You’ve mastered the art of Instagram, and you’re ready to swap your smartphone camera for something more serious. Five years ago, that meant choosing between the quality of a digital single lens reflex (DSLR) camera or the low cost of a point-and-shoot. But that’s no longer the case.

Mirrorless cameras, which have been around since the digital camera boom of the early 2000s, are catching up to DSLRs in terms of quality. Their smaller bodies formerly meant grainier photos. That’s because they required the use of smaller image sensors, which receive less light than the full-frame sensors used in DSLRs. In recent years, camera-makers have found ways to place larger sensors in mirrorless cameras, pairing them with high-powered image processors. To boot, many mirrorless cameras now include interchangeable lenses for shooting in different environments. That means a pro-grade camera in a point-and-shoot body is finally a reality—and it’s available for a reasonable price.

Sony α5100

Sony a5100
Sony a5100. Sony

The camera’s full HD video support puts it in a class above most other mid-tier mirrorless cameras.
Megapixels: 24.3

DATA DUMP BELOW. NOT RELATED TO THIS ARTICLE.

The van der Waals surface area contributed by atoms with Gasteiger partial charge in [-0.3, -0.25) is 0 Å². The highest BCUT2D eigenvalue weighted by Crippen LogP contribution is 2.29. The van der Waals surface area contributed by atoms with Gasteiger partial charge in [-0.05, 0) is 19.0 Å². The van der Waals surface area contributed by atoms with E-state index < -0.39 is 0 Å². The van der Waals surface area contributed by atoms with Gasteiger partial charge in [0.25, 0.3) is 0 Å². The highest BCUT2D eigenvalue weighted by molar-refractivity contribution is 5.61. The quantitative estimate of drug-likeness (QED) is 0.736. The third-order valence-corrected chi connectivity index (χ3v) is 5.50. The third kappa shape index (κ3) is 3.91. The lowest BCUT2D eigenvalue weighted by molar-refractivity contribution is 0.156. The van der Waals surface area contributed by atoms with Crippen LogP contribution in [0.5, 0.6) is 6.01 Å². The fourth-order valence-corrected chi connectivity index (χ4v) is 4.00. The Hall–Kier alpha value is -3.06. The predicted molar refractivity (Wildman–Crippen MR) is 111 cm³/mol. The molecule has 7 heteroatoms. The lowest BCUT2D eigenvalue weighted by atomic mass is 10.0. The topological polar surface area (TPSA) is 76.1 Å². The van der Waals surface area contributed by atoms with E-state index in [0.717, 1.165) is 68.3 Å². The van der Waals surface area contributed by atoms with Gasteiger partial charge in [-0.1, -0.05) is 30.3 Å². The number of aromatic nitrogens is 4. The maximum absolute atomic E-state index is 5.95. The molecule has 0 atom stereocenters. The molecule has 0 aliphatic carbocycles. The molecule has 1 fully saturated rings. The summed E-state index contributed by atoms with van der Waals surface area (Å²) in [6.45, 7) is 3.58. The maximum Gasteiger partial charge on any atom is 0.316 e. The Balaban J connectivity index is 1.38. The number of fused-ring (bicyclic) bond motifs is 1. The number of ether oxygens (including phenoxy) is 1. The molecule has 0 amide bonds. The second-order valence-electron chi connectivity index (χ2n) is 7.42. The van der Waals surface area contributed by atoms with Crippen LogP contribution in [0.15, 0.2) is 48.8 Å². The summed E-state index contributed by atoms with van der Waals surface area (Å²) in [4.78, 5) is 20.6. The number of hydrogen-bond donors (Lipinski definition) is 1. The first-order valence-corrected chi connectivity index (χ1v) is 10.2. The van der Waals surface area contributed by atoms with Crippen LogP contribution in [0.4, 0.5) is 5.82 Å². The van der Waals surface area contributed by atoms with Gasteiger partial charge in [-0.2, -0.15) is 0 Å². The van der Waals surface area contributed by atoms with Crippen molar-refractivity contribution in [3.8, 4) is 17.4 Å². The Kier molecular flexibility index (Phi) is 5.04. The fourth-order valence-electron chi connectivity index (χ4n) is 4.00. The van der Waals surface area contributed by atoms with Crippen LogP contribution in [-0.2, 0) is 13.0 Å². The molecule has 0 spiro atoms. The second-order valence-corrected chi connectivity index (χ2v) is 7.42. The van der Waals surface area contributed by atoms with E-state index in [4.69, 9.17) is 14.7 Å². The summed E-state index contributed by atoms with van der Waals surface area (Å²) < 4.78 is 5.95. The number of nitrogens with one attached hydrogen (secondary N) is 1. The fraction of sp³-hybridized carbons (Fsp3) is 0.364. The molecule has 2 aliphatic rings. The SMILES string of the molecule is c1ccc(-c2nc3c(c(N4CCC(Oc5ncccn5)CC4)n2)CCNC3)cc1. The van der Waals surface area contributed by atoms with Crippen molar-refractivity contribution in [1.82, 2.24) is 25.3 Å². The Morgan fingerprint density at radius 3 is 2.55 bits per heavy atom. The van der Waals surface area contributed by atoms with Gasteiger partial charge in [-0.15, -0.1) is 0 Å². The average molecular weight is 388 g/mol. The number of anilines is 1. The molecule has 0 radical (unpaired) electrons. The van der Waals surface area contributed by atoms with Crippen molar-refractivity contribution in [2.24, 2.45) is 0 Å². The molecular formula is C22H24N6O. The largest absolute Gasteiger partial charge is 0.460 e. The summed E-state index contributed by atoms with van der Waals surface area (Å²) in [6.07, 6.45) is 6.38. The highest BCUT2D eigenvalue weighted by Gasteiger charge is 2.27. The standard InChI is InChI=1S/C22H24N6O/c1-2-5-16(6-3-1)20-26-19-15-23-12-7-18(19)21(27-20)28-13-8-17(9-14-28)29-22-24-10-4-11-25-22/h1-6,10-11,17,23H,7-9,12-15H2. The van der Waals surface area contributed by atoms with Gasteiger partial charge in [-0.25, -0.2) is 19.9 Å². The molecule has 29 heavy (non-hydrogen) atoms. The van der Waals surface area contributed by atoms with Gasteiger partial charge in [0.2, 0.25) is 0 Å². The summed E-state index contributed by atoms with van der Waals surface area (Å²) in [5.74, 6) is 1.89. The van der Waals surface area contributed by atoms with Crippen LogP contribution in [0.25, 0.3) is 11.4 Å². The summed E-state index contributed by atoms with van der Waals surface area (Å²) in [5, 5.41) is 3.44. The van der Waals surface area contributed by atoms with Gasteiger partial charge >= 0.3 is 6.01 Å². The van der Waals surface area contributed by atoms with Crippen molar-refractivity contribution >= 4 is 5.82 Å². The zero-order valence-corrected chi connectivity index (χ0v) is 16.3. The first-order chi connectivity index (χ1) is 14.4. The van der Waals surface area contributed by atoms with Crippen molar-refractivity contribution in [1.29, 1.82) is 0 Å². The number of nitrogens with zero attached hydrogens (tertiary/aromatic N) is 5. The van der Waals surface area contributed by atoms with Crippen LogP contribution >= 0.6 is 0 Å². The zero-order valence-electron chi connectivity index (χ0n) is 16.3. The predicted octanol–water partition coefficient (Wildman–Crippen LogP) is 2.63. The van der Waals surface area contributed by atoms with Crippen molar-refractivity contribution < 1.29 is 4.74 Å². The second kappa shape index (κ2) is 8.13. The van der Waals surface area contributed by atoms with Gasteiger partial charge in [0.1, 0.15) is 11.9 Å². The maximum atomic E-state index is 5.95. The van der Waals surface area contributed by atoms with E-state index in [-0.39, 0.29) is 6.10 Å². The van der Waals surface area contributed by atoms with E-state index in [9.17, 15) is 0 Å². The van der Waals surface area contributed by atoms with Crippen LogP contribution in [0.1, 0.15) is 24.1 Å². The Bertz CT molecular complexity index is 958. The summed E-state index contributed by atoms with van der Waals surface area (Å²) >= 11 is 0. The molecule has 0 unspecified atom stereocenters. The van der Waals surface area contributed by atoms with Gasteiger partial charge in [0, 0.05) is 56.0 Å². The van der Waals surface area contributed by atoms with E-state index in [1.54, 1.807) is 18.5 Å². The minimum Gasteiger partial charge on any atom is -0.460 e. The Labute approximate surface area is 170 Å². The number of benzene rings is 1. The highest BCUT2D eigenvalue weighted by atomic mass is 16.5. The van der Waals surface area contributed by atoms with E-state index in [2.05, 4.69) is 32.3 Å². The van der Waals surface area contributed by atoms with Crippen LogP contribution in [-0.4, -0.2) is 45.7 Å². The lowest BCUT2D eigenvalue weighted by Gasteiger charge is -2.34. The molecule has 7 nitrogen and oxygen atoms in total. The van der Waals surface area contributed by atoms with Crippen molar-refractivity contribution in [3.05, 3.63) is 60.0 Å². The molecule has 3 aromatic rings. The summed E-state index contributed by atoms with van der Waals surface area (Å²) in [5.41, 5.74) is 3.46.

Max resolution: 6,000 x 4,000
ISO range: 100–25,600
Price: $699
Weight: 283g

Panasonic GX7

Panasonic GX7
Panasonic GX7 Panasonic

A Micro Four Thirds (MFT) system accepts DSLR lenses when fitted with an adapter—a nice perk if you have them.

Megapixels: 16
Max resolution: 4,592 x 3,448
ISO range: 200–25,600
Price: $1,099
Weight: 402g

Olympus OM-D E-M10

Olympus OM-D E-M10
Olympus OM-D E-M10 Olympus

Wi-Fi connectivity and touchscreen controls make this MFT camera best suited for Internet dwellers.

Megapixels: 16
Max Resolution: 4,608 x 3,456
ISO range: 100–25,600
Price: $699.99
Weight: 396g

This article was originally published in the November 2014 issue of Popular Science, under the title, “Pro Quality in a Small Package”.